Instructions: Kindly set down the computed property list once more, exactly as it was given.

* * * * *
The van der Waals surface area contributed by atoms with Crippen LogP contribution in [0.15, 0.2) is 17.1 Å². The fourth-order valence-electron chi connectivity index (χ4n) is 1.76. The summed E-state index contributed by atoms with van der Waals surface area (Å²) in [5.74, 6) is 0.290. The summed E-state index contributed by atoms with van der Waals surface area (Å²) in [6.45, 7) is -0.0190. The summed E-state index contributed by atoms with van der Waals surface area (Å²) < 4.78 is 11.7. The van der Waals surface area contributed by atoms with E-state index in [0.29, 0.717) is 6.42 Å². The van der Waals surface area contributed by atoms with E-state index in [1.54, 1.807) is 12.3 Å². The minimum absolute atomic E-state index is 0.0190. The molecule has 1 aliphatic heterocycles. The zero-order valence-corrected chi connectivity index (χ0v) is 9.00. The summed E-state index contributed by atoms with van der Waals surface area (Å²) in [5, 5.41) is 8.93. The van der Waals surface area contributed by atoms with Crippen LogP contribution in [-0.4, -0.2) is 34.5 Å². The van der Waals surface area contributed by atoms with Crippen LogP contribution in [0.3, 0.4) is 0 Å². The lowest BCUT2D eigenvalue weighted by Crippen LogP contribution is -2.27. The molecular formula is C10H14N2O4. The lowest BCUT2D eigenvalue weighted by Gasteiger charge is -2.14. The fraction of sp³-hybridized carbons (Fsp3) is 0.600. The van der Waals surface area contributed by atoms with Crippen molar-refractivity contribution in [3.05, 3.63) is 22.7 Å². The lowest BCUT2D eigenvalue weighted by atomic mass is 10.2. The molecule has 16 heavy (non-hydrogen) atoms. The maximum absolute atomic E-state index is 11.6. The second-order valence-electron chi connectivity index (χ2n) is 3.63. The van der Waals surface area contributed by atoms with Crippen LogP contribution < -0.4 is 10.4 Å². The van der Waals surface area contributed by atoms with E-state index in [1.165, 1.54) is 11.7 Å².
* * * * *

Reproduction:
The van der Waals surface area contributed by atoms with Crippen LogP contribution in [0.15, 0.2) is 17.1 Å². The fourth-order valence-electron chi connectivity index (χ4n) is 1.76. The summed E-state index contributed by atoms with van der Waals surface area (Å²) in [5.74, 6) is 0.290. The summed E-state index contributed by atoms with van der Waals surface area (Å²) in [6.45, 7) is -0.0190. The summed E-state index contributed by atoms with van der Waals surface area (Å²) < 4.78 is 11.7. The van der Waals surface area contributed by atoms with E-state index in [0.29, 0.717) is 6.42 Å². The van der Waals surface area contributed by atoms with E-state index in [1.54, 1.807) is 12.3 Å². The minimum absolute atomic E-state index is 0.0190. The molecule has 1 aliphatic heterocycles. The zero-order valence-corrected chi connectivity index (χ0v) is 9.00. The summed E-state index contributed by atoms with van der Waals surface area (Å²) in [5, 5.41) is 8.93. The van der Waals surface area contributed by atoms with Crippen LogP contribution in [-0.4, -0.2) is 34.5 Å². The van der Waals surface area contributed by atoms with Crippen LogP contribution in [0.3, 0.4) is 0 Å². The lowest BCUT2D eigenvalue weighted by Crippen LogP contribution is -2.27. The molecular formula is C10H14N2O4. The lowest BCUT2D eigenvalue weighted by Gasteiger charge is -2.14. The fraction of sp³-hybridized carbons (Fsp3) is 0.600. The van der Waals surface area contributed by atoms with Crippen molar-refractivity contribution in [3.05, 3.63) is 22.7 Å². The lowest BCUT2D eigenvalue weighted by atomic mass is 10.2. The molecule has 16 heavy (non-hydrogen) atoms. The maximum absolute atomic E-state index is 11.6. The second-order valence-electron chi connectivity index (χ2n) is 3.63. The van der Waals surface area contributed by atoms with Crippen LogP contribution < -0.4 is 10.4 Å². The van der Waals surface area contributed by atoms with E-state index in [1.165, 1.54) is 11.7 Å².